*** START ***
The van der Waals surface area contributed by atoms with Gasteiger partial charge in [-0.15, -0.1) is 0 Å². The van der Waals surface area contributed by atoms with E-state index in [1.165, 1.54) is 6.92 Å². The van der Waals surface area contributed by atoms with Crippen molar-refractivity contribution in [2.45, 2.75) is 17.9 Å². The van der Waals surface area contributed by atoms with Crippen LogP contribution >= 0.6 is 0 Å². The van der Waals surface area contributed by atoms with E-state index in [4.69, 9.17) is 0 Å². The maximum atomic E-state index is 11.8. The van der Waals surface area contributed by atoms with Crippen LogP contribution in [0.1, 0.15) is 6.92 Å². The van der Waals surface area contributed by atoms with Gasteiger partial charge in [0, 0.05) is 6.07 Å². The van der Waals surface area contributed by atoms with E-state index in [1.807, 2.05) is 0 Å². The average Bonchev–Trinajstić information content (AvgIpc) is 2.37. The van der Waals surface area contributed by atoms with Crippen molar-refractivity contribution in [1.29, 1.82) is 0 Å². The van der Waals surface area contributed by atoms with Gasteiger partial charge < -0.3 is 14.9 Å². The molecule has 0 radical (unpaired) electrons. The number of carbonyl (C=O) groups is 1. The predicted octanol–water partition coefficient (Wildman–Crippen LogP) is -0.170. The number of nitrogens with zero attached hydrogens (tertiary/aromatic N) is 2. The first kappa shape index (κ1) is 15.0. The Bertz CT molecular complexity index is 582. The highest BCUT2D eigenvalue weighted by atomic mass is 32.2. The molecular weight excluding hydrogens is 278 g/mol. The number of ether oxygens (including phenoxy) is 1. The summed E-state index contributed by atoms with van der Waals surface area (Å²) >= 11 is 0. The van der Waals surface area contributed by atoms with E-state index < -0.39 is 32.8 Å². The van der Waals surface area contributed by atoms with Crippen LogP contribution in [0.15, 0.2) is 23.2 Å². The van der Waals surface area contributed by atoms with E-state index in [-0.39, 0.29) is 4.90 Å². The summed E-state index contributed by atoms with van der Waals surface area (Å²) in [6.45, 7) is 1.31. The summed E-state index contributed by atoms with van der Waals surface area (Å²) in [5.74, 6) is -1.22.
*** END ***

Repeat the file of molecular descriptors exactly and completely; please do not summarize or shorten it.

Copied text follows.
The van der Waals surface area contributed by atoms with Gasteiger partial charge in [-0.15, -0.1) is 0 Å². The van der Waals surface area contributed by atoms with E-state index in [1.165, 1.54) is 6.92 Å². The van der Waals surface area contributed by atoms with Crippen molar-refractivity contribution in [2.45, 2.75) is 17.9 Å². The van der Waals surface area contributed by atoms with Crippen LogP contribution >= 0.6 is 0 Å². The van der Waals surface area contributed by atoms with E-state index in [4.69, 9.17) is 0 Å². The maximum atomic E-state index is 11.8. The van der Waals surface area contributed by atoms with Crippen LogP contribution in [0.1, 0.15) is 6.92 Å². The van der Waals surface area contributed by atoms with Gasteiger partial charge in [0, 0.05) is 6.07 Å². The van der Waals surface area contributed by atoms with E-state index in [1.807, 2.05) is 0 Å². The average Bonchev–Trinajstić information content (AvgIpc) is 2.37. The van der Waals surface area contributed by atoms with Crippen molar-refractivity contribution in [1.29, 1.82) is 0 Å². The van der Waals surface area contributed by atoms with Gasteiger partial charge < -0.3 is 14.9 Å². The molecule has 0 radical (unpaired) electrons. The number of carbonyl (C=O) groups is 1. The predicted octanol–water partition coefficient (Wildman–Crippen LogP) is -0.170. The number of nitrogens with zero attached hydrogens (tertiary/aromatic N) is 2. The first kappa shape index (κ1) is 15.0. The Bertz CT molecular complexity index is 582. The highest BCUT2D eigenvalue weighted by atomic mass is 32.2. The molecular weight excluding hydrogens is 278 g/mol. The number of ether oxygens (including phenoxy) is 1. The summed E-state index contributed by atoms with van der Waals surface area (Å²) >= 11 is 0. The van der Waals surface area contributed by atoms with E-state index < -0.39 is 32.8 Å². The van der Waals surface area contributed by atoms with Crippen LogP contribution in [0.15, 0.2) is 23.2 Å². The van der Waals surface area contributed by atoms with E-state index in [-0.39, 0.29) is 4.90 Å². The summed E-state index contributed by atoms with van der Waals surface area (Å²) in [6.45, 7) is 1.31. The summed E-state index contributed by atoms with van der Waals surface area (Å²) in [5.74, 6) is -1.22.